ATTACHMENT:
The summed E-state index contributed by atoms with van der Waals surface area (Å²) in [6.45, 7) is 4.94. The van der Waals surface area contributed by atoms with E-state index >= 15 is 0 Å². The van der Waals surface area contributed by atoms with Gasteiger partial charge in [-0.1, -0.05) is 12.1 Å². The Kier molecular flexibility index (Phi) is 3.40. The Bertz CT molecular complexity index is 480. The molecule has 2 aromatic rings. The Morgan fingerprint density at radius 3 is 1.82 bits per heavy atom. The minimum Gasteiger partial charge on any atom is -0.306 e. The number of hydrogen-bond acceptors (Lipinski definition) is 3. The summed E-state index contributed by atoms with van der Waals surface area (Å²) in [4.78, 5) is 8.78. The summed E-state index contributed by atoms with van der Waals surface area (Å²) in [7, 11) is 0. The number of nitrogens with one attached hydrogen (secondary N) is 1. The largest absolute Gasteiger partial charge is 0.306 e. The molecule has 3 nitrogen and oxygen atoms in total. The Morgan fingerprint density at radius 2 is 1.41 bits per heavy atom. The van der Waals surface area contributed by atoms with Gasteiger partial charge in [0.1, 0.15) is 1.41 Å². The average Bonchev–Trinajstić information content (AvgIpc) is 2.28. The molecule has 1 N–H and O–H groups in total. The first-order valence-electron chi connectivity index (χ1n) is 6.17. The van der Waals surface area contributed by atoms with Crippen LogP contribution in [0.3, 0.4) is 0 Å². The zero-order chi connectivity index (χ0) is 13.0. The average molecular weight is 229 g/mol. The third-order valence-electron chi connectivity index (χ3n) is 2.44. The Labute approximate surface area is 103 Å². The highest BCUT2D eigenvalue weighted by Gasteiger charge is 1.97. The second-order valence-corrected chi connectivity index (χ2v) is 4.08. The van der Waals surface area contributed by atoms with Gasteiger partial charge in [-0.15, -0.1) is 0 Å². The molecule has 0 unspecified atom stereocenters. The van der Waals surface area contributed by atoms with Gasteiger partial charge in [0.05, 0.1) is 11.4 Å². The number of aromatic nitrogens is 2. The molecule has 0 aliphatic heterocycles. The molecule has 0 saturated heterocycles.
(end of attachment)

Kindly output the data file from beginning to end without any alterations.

The summed E-state index contributed by atoms with van der Waals surface area (Å²) in [6.45, 7) is 4.94. The van der Waals surface area contributed by atoms with E-state index >= 15 is 0 Å². The van der Waals surface area contributed by atoms with Gasteiger partial charge in [-0.1, -0.05) is 12.1 Å². The Kier molecular flexibility index (Phi) is 3.40. The Bertz CT molecular complexity index is 480. The molecule has 2 aromatic rings. The Morgan fingerprint density at radius 3 is 1.82 bits per heavy atom. The minimum Gasteiger partial charge on any atom is -0.306 e. The number of hydrogen-bond acceptors (Lipinski definition) is 3. The summed E-state index contributed by atoms with van der Waals surface area (Å²) in [4.78, 5) is 8.78. The summed E-state index contributed by atoms with van der Waals surface area (Å²) in [7, 11) is 0. The number of nitrogens with one attached hydrogen (secondary N) is 1. The largest absolute Gasteiger partial charge is 0.306 e. The molecule has 3 nitrogen and oxygen atoms in total. The Morgan fingerprint density at radius 2 is 1.41 bits per heavy atom. The van der Waals surface area contributed by atoms with Gasteiger partial charge in [0.1, 0.15) is 1.41 Å². The average Bonchev–Trinajstić information content (AvgIpc) is 2.28. The molecule has 1 N–H and O–H groups in total. The first-order valence-electron chi connectivity index (χ1n) is 6.17. The van der Waals surface area contributed by atoms with Crippen LogP contribution in [0.3, 0.4) is 0 Å². The zero-order chi connectivity index (χ0) is 13.0. The average molecular weight is 229 g/mol. The third-order valence-electron chi connectivity index (χ3n) is 2.44. The Labute approximate surface area is 103 Å². The highest BCUT2D eigenvalue weighted by Gasteiger charge is 1.97. The second-order valence-corrected chi connectivity index (χ2v) is 4.08. The van der Waals surface area contributed by atoms with Gasteiger partial charge in [-0.15, -0.1) is 0 Å². The molecule has 0 unspecified atom stereocenters. The van der Waals surface area contributed by atoms with Gasteiger partial charge in [0.05, 0.1) is 11.4 Å². The number of aromatic nitrogens is 2. The molecule has 0 aliphatic heterocycles. The molecule has 0 saturated heterocycles.